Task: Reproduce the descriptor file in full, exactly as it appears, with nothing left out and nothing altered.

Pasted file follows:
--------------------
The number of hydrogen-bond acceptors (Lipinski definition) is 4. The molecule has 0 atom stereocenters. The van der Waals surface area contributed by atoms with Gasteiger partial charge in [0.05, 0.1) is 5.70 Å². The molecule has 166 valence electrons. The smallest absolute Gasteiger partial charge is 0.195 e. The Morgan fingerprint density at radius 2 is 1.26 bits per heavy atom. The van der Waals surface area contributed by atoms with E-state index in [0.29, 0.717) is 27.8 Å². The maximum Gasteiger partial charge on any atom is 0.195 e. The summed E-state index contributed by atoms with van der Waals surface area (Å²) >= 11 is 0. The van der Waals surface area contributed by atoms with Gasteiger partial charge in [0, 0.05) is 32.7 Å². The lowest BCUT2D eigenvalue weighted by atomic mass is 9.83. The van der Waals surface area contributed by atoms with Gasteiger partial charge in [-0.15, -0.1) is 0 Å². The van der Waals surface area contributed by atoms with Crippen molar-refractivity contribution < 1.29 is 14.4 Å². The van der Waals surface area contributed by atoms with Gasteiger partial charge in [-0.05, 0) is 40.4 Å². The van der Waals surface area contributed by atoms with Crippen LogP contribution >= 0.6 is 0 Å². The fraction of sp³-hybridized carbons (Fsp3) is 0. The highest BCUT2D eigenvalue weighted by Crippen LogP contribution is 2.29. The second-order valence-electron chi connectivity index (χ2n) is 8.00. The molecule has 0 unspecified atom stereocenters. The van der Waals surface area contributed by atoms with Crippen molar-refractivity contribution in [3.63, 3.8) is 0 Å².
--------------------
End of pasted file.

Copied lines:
The number of hydrogen-bond acceptors (Lipinski definition) is 4. The molecule has 0 atom stereocenters. The van der Waals surface area contributed by atoms with Gasteiger partial charge in [0.05, 0.1) is 5.70 Å². The molecule has 166 valence electrons. The smallest absolute Gasteiger partial charge is 0.195 e. The Morgan fingerprint density at radius 2 is 1.26 bits per heavy atom. The van der Waals surface area contributed by atoms with E-state index in [0.29, 0.717) is 27.8 Å². The maximum Gasteiger partial charge on any atom is 0.195 e. The summed E-state index contributed by atoms with van der Waals surface area (Å²) >= 11 is 0. The van der Waals surface area contributed by atoms with Gasteiger partial charge in [0, 0.05) is 32.7 Å². The lowest BCUT2D eigenvalue weighted by atomic mass is 9.83. The van der Waals surface area contributed by atoms with Gasteiger partial charge in [-0.15, -0.1) is 0 Å². The van der Waals surface area contributed by atoms with Crippen molar-refractivity contribution < 1.29 is 14.4 Å². The van der Waals surface area contributed by atoms with Gasteiger partial charge in [-0.05, 0) is 40.4 Å². The van der Waals surface area contributed by atoms with Crippen LogP contribution >= 0.6 is 0 Å². The fraction of sp³-hybridized carbons (Fsp3) is 0. The highest BCUT2D eigenvalue weighted by Crippen LogP contribution is 2.29. The second-order valence-electron chi connectivity index (χ2n) is 8.00. The molecule has 0 unspecified atom stereocenters. The van der Waals surface area contributed by atoms with Crippen molar-refractivity contribution in [3.63, 3.8) is 0 Å².